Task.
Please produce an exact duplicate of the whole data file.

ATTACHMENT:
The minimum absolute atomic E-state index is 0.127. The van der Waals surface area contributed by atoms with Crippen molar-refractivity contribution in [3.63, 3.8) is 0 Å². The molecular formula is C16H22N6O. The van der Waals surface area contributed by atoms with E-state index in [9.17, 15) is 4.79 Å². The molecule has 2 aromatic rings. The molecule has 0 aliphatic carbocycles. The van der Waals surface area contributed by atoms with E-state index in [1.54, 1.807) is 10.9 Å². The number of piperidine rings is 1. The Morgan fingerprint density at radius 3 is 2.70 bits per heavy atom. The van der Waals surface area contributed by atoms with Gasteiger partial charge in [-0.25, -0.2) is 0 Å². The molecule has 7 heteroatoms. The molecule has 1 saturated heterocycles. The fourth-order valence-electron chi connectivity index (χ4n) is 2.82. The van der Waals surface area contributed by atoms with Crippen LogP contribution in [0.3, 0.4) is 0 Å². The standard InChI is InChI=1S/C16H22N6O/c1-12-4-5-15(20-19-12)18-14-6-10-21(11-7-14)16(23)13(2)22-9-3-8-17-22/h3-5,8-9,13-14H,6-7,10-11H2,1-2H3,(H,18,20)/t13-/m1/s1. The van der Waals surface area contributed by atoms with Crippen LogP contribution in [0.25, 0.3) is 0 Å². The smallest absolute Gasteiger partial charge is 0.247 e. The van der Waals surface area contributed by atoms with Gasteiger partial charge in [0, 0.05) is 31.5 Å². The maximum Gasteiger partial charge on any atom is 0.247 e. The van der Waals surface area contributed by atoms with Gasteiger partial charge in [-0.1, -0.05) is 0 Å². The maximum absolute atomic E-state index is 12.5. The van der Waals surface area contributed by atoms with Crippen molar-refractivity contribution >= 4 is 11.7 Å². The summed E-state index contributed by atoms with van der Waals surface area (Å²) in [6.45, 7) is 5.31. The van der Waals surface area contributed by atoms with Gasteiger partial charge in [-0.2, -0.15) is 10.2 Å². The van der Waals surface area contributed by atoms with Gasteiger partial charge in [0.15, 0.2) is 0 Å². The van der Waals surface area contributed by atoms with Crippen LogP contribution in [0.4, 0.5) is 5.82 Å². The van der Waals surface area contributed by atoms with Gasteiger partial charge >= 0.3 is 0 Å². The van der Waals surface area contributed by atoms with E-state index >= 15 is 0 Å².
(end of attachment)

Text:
The minimum absolute atomic E-state index is 0.127. The van der Waals surface area contributed by atoms with Crippen molar-refractivity contribution in [3.63, 3.8) is 0 Å². The molecular formula is C16H22N6O. The van der Waals surface area contributed by atoms with E-state index in [9.17, 15) is 4.79 Å². The molecule has 2 aromatic rings. The molecule has 0 aliphatic carbocycles. The van der Waals surface area contributed by atoms with E-state index in [1.54, 1.807) is 10.9 Å². The number of piperidine rings is 1. The Morgan fingerprint density at radius 3 is 2.70 bits per heavy atom. The van der Waals surface area contributed by atoms with Gasteiger partial charge in [-0.25, -0.2) is 0 Å². The molecule has 7 heteroatoms. The molecule has 1 saturated heterocycles. The fourth-order valence-electron chi connectivity index (χ4n) is 2.82. The van der Waals surface area contributed by atoms with Crippen LogP contribution in [0.3, 0.4) is 0 Å². The standard InChI is InChI=1S/C16H22N6O/c1-12-4-5-15(20-19-12)18-14-6-10-21(11-7-14)16(23)13(2)22-9-3-8-17-22/h3-5,8-9,13-14H,6-7,10-11H2,1-2H3,(H,18,20)/t13-/m1/s1. The van der Waals surface area contributed by atoms with Crippen LogP contribution in [0.25, 0.3) is 0 Å². The smallest absolute Gasteiger partial charge is 0.247 e. The van der Waals surface area contributed by atoms with Gasteiger partial charge in [0, 0.05) is 31.5 Å². The maximum Gasteiger partial charge on any atom is 0.247 e. The van der Waals surface area contributed by atoms with Gasteiger partial charge in [-0.1, -0.05) is 0 Å². The maximum absolute atomic E-state index is 12.5. The van der Waals surface area contributed by atoms with Crippen molar-refractivity contribution >= 4 is 11.7 Å². The summed E-state index contributed by atoms with van der Waals surface area (Å²) in [6.45, 7) is 5.31. The van der Waals surface area contributed by atoms with Gasteiger partial charge in [-0.2, -0.15) is 10.2 Å². The van der Waals surface area contributed by atoms with Gasteiger partial charge in [0.15, 0.2) is 0 Å². The van der Waals surface area contributed by atoms with Crippen LogP contribution in [0.4, 0.5) is 5.82 Å². The van der Waals surface area contributed by atoms with Gasteiger partial charge >= 0.3 is 0 Å². The van der Waals surface area contributed by atoms with E-state index >= 15 is 0 Å².